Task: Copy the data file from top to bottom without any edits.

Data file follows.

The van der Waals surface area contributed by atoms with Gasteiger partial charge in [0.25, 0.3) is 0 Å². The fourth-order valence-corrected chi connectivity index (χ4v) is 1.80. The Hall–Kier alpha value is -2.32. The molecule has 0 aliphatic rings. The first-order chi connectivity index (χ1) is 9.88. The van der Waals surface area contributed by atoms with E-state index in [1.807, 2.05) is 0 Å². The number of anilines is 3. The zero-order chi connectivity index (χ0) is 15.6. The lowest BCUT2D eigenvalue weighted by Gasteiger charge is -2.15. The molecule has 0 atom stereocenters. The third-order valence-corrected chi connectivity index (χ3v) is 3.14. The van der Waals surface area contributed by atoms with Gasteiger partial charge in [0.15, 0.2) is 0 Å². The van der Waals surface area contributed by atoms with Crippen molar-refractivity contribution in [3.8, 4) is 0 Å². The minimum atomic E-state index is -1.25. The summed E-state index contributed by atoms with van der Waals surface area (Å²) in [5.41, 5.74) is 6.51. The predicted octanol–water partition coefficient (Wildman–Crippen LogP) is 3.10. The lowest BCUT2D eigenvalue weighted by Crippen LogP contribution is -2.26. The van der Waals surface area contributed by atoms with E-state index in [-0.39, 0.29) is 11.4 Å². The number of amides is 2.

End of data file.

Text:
The van der Waals surface area contributed by atoms with Gasteiger partial charge in [0.25, 0.3) is 0 Å². The fourth-order valence-corrected chi connectivity index (χ4v) is 1.80. The Hall–Kier alpha value is -2.32. The molecule has 0 aliphatic rings. The first-order chi connectivity index (χ1) is 9.88. The van der Waals surface area contributed by atoms with E-state index in [1.807, 2.05) is 0 Å². The number of anilines is 3. The zero-order chi connectivity index (χ0) is 15.6. The lowest BCUT2D eigenvalue weighted by Gasteiger charge is -2.15. The molecule has 0 atom stereocenters. The third-order valence-corrected chi connectivity index (χ3v) is 3.14. The van der Waals surface area contributed by atoms with Gasteiger partial charge in [0.15, 0.2) is 0 Å². The van der Waals surface area contributed by atoms with Crippen molar-refractivity contribution in [3.8, 4) is 0 Å². The minimum atomic E-state index is -1.25. The summed E-state index contributed by atoms with van der Waals surface area (Å²) in [5.41, 5.74) is 6.51. The predicted octanol–water partition coefficient (Wildman–Crippen LogP) is 3.10. The lowest BCUT2D eigenvalue weighted by Crippen LogP contribution is -2.26. The van der Waals surface area contributed by atoms with E-state index in [-0.39, 0.29) is 11.4 Å². The number of amides is 2.